A 4-hour drive to Stamford, CT brought us to Ori Bukai’s Allegro Pianos showroom. We arrived at 3:00PM, and after a cordial welcome by Ori were taken on a very professional and well-staged tour of the spacious two-storey showroom that housed an impressive array of pianos. Ori spoke at length on the intricacies of piano building, craftsmanship and how the materials used for the soundboard, strings and other parts eventually affect the resonance and acoustic properties of the piano. It was fascinating to listen to and watch him demonstrate an acoustic principle across a Blüthner, Bösendorfer, August Förster and Estonia in the same room. This was the very best way for comparison, in addition, it was great to meet a knowledgeable dealer who could also actually play well :-). Over the next few hours, Ori expounded on further facts, theories, possibilities and answered every query of ours, breaking off at intervals to execute a classical or blues/jazz influenced demo on the pianos.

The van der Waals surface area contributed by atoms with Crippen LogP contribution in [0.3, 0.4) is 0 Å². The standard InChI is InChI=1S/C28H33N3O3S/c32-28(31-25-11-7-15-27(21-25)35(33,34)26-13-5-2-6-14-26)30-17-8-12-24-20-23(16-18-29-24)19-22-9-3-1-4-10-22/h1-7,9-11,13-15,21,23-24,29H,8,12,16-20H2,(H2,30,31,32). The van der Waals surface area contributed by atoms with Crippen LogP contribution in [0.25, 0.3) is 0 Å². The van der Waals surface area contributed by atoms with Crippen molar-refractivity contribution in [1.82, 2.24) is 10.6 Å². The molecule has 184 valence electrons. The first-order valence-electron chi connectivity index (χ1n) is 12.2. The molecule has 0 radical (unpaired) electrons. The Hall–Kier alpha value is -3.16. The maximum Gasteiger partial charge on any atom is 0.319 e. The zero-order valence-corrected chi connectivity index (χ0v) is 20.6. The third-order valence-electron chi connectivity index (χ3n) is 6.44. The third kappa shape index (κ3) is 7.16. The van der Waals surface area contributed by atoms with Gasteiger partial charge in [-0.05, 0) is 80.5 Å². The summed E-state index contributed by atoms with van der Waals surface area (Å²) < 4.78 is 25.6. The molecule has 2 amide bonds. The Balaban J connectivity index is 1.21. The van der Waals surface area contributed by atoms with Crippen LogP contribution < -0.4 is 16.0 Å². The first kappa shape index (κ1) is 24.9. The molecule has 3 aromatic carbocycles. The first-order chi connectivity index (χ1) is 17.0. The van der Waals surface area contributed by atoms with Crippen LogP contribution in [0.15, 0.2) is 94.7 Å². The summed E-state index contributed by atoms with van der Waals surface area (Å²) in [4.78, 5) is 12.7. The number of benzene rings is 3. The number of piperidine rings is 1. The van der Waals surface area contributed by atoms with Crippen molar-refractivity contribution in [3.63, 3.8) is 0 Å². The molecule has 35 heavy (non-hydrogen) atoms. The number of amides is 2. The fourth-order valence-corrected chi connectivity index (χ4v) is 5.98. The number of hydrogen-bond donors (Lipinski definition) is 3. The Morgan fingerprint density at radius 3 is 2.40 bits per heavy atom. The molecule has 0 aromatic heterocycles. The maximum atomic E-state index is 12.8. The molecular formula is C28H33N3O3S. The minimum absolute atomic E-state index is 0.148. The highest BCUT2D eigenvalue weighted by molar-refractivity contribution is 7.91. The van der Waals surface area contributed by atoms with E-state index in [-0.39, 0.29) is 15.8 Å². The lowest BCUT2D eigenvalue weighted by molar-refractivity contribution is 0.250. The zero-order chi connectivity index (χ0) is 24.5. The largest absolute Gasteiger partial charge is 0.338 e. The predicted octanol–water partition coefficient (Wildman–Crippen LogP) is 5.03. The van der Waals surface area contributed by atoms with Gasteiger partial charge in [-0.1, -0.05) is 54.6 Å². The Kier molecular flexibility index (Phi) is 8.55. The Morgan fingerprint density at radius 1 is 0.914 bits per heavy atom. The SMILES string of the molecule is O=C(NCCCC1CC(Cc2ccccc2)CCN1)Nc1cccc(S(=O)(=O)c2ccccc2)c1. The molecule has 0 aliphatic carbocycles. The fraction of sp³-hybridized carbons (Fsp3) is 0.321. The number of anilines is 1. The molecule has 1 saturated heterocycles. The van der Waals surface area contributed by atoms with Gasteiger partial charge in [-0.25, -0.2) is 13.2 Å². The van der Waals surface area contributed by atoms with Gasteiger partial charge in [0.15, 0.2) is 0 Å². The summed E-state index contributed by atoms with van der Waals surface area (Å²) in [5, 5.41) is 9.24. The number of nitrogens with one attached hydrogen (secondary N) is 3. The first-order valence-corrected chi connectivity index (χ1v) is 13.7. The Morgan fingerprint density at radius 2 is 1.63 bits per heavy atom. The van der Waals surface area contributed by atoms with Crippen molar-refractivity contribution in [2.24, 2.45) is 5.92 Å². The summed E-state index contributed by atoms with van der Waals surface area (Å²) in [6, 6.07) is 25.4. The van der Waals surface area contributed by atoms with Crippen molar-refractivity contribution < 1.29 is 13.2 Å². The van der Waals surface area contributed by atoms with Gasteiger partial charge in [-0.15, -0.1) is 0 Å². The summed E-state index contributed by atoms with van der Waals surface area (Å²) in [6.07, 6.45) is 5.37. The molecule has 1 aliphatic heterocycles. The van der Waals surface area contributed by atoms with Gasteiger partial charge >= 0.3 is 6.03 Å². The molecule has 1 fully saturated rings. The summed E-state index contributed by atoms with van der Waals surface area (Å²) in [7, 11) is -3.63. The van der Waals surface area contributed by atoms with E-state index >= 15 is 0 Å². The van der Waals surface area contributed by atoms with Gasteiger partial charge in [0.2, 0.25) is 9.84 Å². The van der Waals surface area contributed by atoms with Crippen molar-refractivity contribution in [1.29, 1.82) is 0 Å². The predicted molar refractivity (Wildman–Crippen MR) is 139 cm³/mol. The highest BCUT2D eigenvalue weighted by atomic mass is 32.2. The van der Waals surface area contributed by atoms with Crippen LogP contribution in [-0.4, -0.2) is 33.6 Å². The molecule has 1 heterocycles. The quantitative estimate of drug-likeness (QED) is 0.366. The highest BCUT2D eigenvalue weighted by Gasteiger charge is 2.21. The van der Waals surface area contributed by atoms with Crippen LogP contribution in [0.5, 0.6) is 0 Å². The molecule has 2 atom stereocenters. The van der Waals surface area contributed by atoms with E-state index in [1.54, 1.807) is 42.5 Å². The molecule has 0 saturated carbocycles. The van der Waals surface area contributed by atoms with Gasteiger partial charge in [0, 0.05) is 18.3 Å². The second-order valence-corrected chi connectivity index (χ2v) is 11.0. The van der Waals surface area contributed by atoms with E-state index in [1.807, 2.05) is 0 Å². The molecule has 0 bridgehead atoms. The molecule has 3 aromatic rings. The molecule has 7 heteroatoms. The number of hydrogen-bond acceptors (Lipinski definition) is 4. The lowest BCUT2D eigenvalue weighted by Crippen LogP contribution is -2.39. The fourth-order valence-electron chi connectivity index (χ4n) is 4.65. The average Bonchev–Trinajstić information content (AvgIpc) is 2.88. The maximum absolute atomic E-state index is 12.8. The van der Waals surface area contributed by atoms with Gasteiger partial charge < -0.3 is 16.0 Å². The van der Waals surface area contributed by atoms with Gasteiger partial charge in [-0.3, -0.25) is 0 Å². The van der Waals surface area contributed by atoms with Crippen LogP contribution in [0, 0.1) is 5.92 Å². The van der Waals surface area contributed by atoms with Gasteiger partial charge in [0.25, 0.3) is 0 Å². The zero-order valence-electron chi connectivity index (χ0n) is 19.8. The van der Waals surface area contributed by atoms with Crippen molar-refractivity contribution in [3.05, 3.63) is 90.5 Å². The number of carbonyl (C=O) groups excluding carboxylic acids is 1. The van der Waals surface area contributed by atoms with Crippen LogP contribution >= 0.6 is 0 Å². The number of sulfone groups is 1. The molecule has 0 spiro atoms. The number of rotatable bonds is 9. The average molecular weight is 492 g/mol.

And that mystical connection? Boy, was I on a roll! I was making connections with not one, but multiple pianos – the Bösendorfer, magnificent, full-bodied, sensual, its buttery feel the the icing on an strapping, beautiful instrument. The Steingraeber – its spectacular sound urging me to take chances, play lines I might otherwise have felt insecure about executing – it was like riding a wild black horse, my hair streaming in the wind, going “wheeee”! Damn yes, that’s what playing a piano should feel like sometimes – an exhilarating joyride! Just one minor deterrent, the price tags on these :-).
I spent several hours playing many of the pianos in the showroom from mid range to the super high end focussing on the experience not the price – the idea being to evaluate the relative differences from purely a performance aspect. An interesting fact emerged after a few hours. It became apparent that the difference between the majestic Bösendorfer, Blüthner and Estonia, was more subtle than I had expected, at least for my playing style and requirements. Beyond the price tags of course!